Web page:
What’s your traffic plan during the construction stages of upcoming Okulipuram 8-lane project?
I am not sure about it. It may be done phase by phase.
Given the kind of red alerts the city is on, how many surveillance cameras have been installed by the Traffic Department? How efficiently are they monitoring the city? Is anyone checking if all CCTVs are functioning?
We have installed 175 surveillance cameras. Another 100 cameras are in the tendering process. All of them are very well-connected and networked to our control room where we receive live feeds. It is monitored regularly and enforced too.
But the Traffic Department statistics from the past show that 219 surveillance cameras are affixed and put into use, where have the rest disappeared?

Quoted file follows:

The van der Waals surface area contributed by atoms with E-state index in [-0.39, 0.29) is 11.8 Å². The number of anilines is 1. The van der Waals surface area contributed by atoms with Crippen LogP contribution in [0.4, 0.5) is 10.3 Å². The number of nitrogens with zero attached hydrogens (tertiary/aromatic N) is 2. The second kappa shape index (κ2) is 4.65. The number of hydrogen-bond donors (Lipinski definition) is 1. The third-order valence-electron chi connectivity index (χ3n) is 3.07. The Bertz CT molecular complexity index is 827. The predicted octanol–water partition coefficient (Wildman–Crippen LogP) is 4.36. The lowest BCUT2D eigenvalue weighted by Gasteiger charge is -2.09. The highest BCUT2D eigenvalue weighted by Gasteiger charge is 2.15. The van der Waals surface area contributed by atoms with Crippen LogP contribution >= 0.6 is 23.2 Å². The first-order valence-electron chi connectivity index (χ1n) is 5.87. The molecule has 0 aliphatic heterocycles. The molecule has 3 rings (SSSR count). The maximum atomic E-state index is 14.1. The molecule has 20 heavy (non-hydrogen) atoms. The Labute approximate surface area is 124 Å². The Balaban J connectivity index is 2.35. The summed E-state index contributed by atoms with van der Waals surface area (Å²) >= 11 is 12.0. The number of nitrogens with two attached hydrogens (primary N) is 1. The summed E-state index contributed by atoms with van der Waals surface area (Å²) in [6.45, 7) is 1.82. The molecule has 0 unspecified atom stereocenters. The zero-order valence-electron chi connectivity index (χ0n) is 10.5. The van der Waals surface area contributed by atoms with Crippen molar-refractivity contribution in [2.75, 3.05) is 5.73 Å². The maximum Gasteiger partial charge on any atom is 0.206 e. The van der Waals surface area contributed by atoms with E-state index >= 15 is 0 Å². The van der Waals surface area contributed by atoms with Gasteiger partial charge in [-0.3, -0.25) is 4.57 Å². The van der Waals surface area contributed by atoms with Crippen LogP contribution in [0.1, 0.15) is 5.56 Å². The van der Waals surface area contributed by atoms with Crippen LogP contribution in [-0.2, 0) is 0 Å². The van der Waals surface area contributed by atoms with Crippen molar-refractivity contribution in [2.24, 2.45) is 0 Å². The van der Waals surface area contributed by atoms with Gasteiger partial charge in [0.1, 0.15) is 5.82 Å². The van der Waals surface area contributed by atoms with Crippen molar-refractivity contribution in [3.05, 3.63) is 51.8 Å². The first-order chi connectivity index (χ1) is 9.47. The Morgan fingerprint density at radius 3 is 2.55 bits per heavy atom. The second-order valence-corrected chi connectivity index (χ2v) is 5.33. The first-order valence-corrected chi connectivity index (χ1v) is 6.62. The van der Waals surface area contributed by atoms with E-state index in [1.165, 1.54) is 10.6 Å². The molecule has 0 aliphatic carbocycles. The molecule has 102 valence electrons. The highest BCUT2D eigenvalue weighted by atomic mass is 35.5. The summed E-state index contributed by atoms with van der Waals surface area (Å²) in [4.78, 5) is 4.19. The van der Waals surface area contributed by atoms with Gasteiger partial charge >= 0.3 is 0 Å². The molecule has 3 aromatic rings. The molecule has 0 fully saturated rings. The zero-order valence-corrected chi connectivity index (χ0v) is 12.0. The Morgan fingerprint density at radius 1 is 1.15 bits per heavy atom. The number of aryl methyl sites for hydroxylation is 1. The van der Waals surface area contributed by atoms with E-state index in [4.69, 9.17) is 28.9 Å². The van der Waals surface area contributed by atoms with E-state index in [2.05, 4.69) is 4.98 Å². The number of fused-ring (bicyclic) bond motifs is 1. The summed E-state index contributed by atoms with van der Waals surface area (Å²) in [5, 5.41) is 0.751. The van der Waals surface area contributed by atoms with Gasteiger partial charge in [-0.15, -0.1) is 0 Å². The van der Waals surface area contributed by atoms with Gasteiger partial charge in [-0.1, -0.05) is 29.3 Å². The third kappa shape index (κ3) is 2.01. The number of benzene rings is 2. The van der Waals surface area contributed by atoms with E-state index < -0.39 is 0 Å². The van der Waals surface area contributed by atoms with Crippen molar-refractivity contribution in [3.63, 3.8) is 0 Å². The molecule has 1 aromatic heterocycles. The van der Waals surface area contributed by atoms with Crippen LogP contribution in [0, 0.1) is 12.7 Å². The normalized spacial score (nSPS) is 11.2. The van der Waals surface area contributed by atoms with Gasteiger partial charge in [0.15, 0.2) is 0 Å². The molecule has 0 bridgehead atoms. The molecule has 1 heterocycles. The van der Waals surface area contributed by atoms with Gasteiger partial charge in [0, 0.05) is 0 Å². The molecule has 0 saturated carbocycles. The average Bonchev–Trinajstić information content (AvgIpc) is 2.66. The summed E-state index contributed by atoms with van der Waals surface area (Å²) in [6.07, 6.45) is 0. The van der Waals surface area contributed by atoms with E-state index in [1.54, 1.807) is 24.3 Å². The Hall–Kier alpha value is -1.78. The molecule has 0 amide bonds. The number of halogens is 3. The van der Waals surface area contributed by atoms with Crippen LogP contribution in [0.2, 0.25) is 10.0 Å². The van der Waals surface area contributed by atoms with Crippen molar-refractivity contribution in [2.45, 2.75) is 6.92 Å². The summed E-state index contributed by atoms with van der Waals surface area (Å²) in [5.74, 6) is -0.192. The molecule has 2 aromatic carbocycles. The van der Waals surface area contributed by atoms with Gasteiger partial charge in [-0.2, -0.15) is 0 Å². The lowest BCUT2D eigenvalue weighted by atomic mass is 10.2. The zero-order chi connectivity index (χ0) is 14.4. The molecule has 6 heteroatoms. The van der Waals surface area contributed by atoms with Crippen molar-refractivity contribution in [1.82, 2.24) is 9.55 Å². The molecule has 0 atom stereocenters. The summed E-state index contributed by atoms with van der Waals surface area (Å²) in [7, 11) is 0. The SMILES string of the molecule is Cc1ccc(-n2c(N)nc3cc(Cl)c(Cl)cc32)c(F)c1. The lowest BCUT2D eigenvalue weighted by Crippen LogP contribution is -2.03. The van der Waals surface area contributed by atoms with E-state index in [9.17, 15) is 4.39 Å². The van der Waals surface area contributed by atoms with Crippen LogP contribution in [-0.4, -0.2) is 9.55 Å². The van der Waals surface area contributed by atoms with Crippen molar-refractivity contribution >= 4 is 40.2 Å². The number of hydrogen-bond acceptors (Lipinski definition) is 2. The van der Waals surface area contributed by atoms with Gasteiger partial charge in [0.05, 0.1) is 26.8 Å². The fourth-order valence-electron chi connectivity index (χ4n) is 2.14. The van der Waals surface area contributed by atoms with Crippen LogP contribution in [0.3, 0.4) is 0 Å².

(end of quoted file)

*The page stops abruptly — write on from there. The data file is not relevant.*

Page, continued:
Some of them have been removed because of Metro construction. At present we only have 175 cameras.
Any new plans to improve the city traffic?
There a lot of plans set up. Public eye campaign is one among them. We want to popularise it. Anyone can help us fine and traffic violation by just clicking a photo.
If someone finds a person without helmet, he or she can click a picture and upload it onto our website. However the picture must have other necessary details like date and time, registration number of vehicle and the location. If all these parameters are available, we can easily draw a chalan and send it to the violator.
This campaign was launched long back , but it was not public-friendly. Now we have come up with a mobile app that enables easy clicking of pictures with details and also eases the task of uploading of photos onto our website.